Dynamic Chiropractic - July 19, 1991, Volume 09, Issue 15

Page printed from:

"Sacroiliac Joints"

Presented By -- Leonard J. Faye, D.C.

Videotape -- Approximate running time one hour

See pages xx, Part #V-409 on how to order.

As you might imagine, MPI often gets letters from chiropractors who feel that we are promoting a specific technique, that we have a vested interest in something specific. They're right. MPI is specifically interested in the locating and mobilizing of spinal fixations. We don't, however, endorse any specific method of mobilization. It matters not if you use only one method, be it upper cervical, Gonstead, SOT, or Logan basic. The bottom line is always discerning the area of fixation and then mobilizing it.

It's unfortunate that there are still some out there who hesitate to purchase the Faye tapes on motion palpation and specific correction techniques. Even if the doctor is interested in only the correction of the atlas it would seem propitious to understand the anatomy and biomechanics of the rest of the spine that the HIO procedure is said to influence. By the same token, it would also make sense for those interested in Logan basic procedures to have a thorough understanding of what happens at the other end.

There is no doctor of any kind with the qualifications of the chiropractor. No professional in the healing arts has the same training in biomechanics and it sometimes is a bit sad when some of us become obsessed with only a small section of the spine. Specialization is good and sometimes needed, but never when something else is sacrificed.

This is why the Dr. Faye tapes are so important. Each one examines, in some detail, the anatomy and mechanics of the area under consideration. When all the tapes are purchased, the viewer receives an anatomy lesson on the articulations of the human frame that is at once both classical and informative.

The tape on the sacroiliac joints is no exception. The mechanics of these articulations, I found of particular interest. Dr. Faye, as always, begins his lecture with a discussion on anatomy and biomechanics and on the rationale for the palpatory and adjustive procedures that follow. Of all areas in the spine and associated structures none, to me, is more complex or important than the pelvic girdle. This is a personal observation for it is in this area that the translation of ambulation into the spine takes place. It is the doorway or gate to the structures above it. A mechanical aberration at the sacroiliac joints will translate that aberration cephalad. If this is true, then the integrity of these vital articulations is of great importance.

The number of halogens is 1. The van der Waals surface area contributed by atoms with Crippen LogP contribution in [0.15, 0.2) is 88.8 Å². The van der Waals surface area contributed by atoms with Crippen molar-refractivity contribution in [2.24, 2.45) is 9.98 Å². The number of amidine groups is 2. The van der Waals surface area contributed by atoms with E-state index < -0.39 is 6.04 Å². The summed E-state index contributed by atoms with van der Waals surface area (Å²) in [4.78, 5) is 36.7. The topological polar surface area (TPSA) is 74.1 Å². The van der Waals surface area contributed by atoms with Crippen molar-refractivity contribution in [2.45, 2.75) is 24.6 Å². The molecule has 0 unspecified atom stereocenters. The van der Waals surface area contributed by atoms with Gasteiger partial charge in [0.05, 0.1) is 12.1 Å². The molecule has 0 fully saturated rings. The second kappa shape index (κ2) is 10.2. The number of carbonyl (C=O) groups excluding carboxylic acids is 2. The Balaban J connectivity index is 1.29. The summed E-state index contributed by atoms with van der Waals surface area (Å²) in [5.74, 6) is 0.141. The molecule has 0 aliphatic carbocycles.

Many techniques have been based upon the construction and mechanical viability of the sacroiliac area, but nowhere has the anatomy and dynamics of these structures been so clearly demonstrated as in Dr. Faye's tape.

Each tape in this series seems more important than the one preceding it. In truth they are of equal importance, each one a thread in the fabric of understanding the complexities of the structures we work upon. A conceptual conviction can only be enhanced and expanded by exposure to Dr. Faye's consummate understanding of anatomy and function.

The tapes should be in all our schools and in the tape library of every chiropractor or chiropractic physician, for they transcend philosophical boundaries to form a common professional ground.